The world is small when you’re young, and for many kids, the only jobs that seem to exist belong to celebrities and athletes. This is certainly what I believed growing up.
But as the new millennium dawned, my world was about to get bigger — and a youth development organization known as MOUSE was about to change my life.
MOUSE’s flagship program, MOUSE Squad, had just started in three New York City schools, and I was lucky enough to attend one of those schools. The program, which has since grown to involve more than 4,000 students in 350 schools across the country, gives young people an opportunity to play a valued technology support role in their schools, while also developing the life and leadership skills that prepare them for future success.
Moving Up and On
As one of the 20 students who first participated in New York City’s MOUSE Squad program, I came to realize the importance of personal computers, which had only recently become affordable, and the burgeoning Internet, which would ultimately revolutionize the way people consume and share information.
Our primary responsibility as MOUSE Squad members was to handle technical issues in our schools. I remember reviewing my tech support caseload during lunch and sometimes sacrificing my weekends to set up computers and other technology in my school. When I wasn’t working on tech issues, I researched and learned as much about technology as I could. Through MOUSE, I even interned at Sony/Columbia Records and shadowed a tech support representative at the brokerage firm Solomon Smith Barney.
For some schools, it’s hard to keep students coming to class every day. But my school struggled to keep me out. Participating in MOUSE Squad provided a window to a bigger world, one in which Manhattan’s buildings were filled with opportunity.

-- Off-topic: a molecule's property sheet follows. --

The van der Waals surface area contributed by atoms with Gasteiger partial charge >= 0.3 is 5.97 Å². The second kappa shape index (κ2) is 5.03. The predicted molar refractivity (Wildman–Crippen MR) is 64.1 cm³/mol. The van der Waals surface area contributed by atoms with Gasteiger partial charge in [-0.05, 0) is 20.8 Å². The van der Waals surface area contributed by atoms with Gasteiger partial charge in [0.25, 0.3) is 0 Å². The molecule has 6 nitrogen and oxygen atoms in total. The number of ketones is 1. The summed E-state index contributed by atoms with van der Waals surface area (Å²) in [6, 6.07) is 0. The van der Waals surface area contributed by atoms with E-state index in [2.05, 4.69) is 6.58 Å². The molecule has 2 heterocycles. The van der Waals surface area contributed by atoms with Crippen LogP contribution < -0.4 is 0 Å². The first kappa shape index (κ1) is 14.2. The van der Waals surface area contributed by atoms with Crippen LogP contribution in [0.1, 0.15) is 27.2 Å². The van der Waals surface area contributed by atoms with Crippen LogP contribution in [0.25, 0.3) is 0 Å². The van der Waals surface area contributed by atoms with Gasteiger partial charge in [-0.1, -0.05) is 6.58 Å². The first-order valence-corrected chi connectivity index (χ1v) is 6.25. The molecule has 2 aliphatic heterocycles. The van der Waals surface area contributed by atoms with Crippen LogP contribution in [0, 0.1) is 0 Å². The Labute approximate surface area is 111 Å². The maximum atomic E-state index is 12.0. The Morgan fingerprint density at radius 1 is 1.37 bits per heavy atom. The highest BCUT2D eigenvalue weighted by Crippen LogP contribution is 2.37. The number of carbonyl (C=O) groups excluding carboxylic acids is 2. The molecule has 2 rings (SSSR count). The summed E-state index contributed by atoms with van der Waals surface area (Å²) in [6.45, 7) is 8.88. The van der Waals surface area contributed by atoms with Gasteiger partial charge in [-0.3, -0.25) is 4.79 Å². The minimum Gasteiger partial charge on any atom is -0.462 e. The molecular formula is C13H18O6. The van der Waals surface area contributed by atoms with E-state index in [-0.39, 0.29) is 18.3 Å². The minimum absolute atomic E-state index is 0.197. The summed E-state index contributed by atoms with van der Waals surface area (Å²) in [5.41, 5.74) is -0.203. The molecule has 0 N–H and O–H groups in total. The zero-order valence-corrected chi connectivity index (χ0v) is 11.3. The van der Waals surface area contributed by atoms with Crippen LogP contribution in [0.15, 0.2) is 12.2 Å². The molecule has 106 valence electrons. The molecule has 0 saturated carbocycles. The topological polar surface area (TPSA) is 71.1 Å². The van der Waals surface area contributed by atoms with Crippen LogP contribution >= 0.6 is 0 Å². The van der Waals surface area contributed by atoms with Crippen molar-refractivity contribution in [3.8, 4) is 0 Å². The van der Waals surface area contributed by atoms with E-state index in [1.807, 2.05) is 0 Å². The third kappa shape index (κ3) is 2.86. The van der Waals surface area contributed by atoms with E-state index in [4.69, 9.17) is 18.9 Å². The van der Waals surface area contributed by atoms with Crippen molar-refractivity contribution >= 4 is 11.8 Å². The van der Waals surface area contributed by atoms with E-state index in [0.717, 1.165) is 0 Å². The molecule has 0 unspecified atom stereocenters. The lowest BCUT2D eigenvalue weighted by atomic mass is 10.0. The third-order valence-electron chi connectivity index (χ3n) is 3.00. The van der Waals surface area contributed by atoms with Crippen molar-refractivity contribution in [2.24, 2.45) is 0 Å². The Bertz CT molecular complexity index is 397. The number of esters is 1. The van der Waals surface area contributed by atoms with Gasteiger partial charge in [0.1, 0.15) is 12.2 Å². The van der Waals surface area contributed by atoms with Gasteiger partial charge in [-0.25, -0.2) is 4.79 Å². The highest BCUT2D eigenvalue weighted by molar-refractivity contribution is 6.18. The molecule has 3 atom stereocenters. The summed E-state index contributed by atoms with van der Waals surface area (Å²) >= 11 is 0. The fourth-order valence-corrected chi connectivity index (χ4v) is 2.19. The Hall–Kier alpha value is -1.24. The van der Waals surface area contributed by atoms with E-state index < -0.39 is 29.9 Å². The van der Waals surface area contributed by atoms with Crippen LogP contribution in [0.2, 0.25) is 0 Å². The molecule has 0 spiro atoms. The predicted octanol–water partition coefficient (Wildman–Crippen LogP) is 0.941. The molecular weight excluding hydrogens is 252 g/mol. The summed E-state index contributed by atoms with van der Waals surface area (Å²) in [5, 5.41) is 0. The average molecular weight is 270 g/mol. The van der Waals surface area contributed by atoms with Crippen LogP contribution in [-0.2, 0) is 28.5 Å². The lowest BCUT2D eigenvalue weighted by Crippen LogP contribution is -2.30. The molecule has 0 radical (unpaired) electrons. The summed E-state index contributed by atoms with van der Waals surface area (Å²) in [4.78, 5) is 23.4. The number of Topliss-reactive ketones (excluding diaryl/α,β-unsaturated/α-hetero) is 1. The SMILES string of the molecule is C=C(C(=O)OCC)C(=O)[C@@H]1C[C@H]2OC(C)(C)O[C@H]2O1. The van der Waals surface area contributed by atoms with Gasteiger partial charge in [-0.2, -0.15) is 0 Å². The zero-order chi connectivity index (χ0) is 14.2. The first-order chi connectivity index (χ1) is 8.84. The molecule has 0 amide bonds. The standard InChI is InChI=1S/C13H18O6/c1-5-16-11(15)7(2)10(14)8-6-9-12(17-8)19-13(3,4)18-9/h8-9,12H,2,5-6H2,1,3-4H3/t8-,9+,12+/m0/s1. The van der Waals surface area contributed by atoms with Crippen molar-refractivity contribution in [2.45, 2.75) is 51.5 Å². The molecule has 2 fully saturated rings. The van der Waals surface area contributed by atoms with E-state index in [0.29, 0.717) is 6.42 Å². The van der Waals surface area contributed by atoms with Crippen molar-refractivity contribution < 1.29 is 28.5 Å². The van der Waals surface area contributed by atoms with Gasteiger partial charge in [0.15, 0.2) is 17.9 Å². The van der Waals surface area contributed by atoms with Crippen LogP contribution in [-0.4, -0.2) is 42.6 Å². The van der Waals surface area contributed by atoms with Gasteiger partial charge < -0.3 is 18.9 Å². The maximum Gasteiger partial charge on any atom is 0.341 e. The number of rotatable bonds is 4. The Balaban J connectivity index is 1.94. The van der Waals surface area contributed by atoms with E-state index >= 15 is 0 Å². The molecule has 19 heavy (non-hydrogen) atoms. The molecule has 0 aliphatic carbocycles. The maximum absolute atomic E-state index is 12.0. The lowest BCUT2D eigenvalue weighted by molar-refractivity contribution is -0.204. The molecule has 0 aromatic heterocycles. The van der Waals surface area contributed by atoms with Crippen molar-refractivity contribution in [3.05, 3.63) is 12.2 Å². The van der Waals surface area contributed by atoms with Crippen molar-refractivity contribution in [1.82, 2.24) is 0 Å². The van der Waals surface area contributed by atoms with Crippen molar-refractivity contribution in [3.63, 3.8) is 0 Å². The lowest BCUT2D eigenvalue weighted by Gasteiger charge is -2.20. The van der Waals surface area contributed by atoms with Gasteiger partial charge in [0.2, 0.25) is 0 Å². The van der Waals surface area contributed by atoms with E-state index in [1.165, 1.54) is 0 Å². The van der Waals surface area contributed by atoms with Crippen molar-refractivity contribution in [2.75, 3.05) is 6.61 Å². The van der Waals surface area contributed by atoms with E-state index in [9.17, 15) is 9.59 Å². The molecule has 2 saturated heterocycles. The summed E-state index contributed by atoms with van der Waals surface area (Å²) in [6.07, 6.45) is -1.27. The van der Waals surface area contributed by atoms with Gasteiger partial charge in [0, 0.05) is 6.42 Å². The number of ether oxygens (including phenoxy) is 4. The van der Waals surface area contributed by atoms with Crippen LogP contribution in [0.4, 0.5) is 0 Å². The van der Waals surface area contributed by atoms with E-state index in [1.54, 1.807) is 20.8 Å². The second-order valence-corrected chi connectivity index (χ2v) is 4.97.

But MOUSE Squad does far more than just give students work experience by turning them into their school’s technology help desk. It uses technology as a means of engaging students and promoting leadership, teamwork and responsibility.
Throughout the year, MOUSE holds “Unplugged Events” that introduce students to different areas of technology, such as podcast production and basic robotics. The biggest event, MOUSE Team Training, provides an overview of computer hardware, networking, leadership and web operations. MOUSE provides the environment and the knowledge for this event, but the students run the show. They are encouraged to speak up, even when they aren’t certain of the answers. It’s one of the few events where you can see students transform over the course of a single day.
Full of Promise
I had so much fun in the two years I participated in MOUSE Squad that I was convinced I hadn’t actually done anything. I didn’t recognize my own transformation until it was complete.
After my first year on the squad, I was honored as a “MOUSE Champion of Technology and Education.” At the awards ceremony, I gave my first public speech, in which I promised myself and the 500 technology professionals attending that I would one day start my own company and support MOUSE in any way possible.
I fulfilled both promises just a few short years later. In 2006, I started my own company, and in 2007, I joined MOUSE as a full-time field support representative. I continue to serve the organization today as its senior training specialist. In that role, I train students to use technology and give them the same feeling of accomplishment, self-confidence and purpose that MOUSE gave me more than 10 years ago. It’s been gratifying to come full circle.
When It Clicks
MOUSE research confirms that the MOUSE Squad program helps participants become better students and develop the 21st century skills they’ll need to succeed in college and the workforce. MOUSE Squad members reported that the program:
- improved their team-building (92 percent), communication (91 percent) and problem-solving (88 percent) skills;
- improved their sense of responsibility (92 percent);
- increased their confidence (91 percent);
- better prepared them for college (85 percent) and career (84 percent);
- increased their likelihood of attending college (81 percent);
- motivated them to improve overall performance at school (80 percent); and
- inspired them to pursue technology careers (78 percent).